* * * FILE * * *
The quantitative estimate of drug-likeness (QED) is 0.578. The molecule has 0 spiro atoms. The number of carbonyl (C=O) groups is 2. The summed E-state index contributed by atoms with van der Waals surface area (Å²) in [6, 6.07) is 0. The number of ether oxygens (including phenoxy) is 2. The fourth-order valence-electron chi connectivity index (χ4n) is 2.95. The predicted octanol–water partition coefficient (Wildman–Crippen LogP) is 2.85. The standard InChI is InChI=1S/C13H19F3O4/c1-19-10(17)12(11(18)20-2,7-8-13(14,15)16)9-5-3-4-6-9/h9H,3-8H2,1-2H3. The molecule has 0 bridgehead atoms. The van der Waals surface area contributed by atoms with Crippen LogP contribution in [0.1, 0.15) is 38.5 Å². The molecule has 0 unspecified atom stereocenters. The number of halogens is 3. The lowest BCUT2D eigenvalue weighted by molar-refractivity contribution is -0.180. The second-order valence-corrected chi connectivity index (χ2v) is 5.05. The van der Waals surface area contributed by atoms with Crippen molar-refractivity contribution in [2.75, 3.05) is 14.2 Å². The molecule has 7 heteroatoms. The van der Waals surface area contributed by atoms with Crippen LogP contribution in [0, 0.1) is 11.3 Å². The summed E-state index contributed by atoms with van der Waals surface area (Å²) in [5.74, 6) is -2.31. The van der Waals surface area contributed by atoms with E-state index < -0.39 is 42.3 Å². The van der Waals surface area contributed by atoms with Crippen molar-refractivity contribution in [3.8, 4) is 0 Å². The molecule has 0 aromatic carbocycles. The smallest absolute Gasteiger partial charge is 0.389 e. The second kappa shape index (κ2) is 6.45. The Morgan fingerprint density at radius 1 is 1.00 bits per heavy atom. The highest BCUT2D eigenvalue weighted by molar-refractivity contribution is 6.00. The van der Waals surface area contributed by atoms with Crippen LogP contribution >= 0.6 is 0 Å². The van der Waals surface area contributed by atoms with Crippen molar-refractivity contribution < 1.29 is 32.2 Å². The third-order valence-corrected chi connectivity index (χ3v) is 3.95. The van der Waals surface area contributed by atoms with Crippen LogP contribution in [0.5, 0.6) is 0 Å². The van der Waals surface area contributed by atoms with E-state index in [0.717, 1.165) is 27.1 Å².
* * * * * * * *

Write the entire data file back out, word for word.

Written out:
The quantitative estimate of drug-likeness (QED) is 0.578. The molecule has 0 spiro atoms. The number of carbonyl (C=O) groups is 2. The summed E-state index contributed by atoms with van der Waals surface area (Å²) in [6, 6.07) is 0. The number of ether oxygens (including phenoxy) is 2. The fourth-order valence-electron chi connectivity index (χ4n) is 2.95. The predicted octanol–water partition coefficient (Wildman–Crippen LogP) is 2.85. The standard InChI is InChI=1S/C13H19F3O4/c1-19-10(17)12(11(18)20-2,7-8-13(14,15)16)9-5-3-4-6-9/h9H,3-8H2,1-2H3. The molecule has 0 bridgehead atoms. The van der Waals surface area contributed by atoms with Crippen LogP contribution in [0.1, 0.15) is 38.5 Å². The molecule has 0 unspecified atom stereocenters. The number of halogens is 3. The lowest BCUT2D eigenvalue weighted by molar-refractivity contribution is -0.180. The second-order valence-corrected chi connectivity index (χ2v) is 5.05. The van der Waals surface area contributed by atoms with Crippen molar-refractivity contribution in [2.75, 3.05) is 14.2 Å². The molecule has 7 heteroatoms. The van der Waals surface area contributed by atoms with Crippen LogP contribution in [0, 0.1) is 11.3 Å². The summed E-state index contributed by atoms with van der Waals surface area (Å²) in [5.74, 6) is -2.31. The van der Waals surface area contributed by atoms with E-state index < -0.39 is 42.3 Å². The van der Waals surface area contributed by atoms with Crippen molar-refractivity contribution in [3.8, 4) is 0 Å². The molecule has 0 aromatic carbocycles. The smallest absolute Gasteiger partial charge is 0.389 e. The second kappa shape index (κ2) is 6.45. The Morgan fingerprint density at radius 1 is 1.00 bits per heavy atom. The highest BCUT2D eigenvalue weighted by molar-refractivity contribution is 6.00. The van der Waals surface area contributed by atoms with Crippen LogP contribution >= 0.6 is 0 Å². The van der Waals surface area contributed by atoms with Crippen molar-refractivity contribution < 1.29 is 32.2 Å². The third-order valence-corrected chi connectivity index (χ3v) is 3.95. The van der Waals surface area contributed by atoms with Crippen LogP contribution in [0.5, 0.6) is 0 Å². The van der Waals surface area contributed by atoms with E-state index in [0.717, 1.165) is 27.1 Å².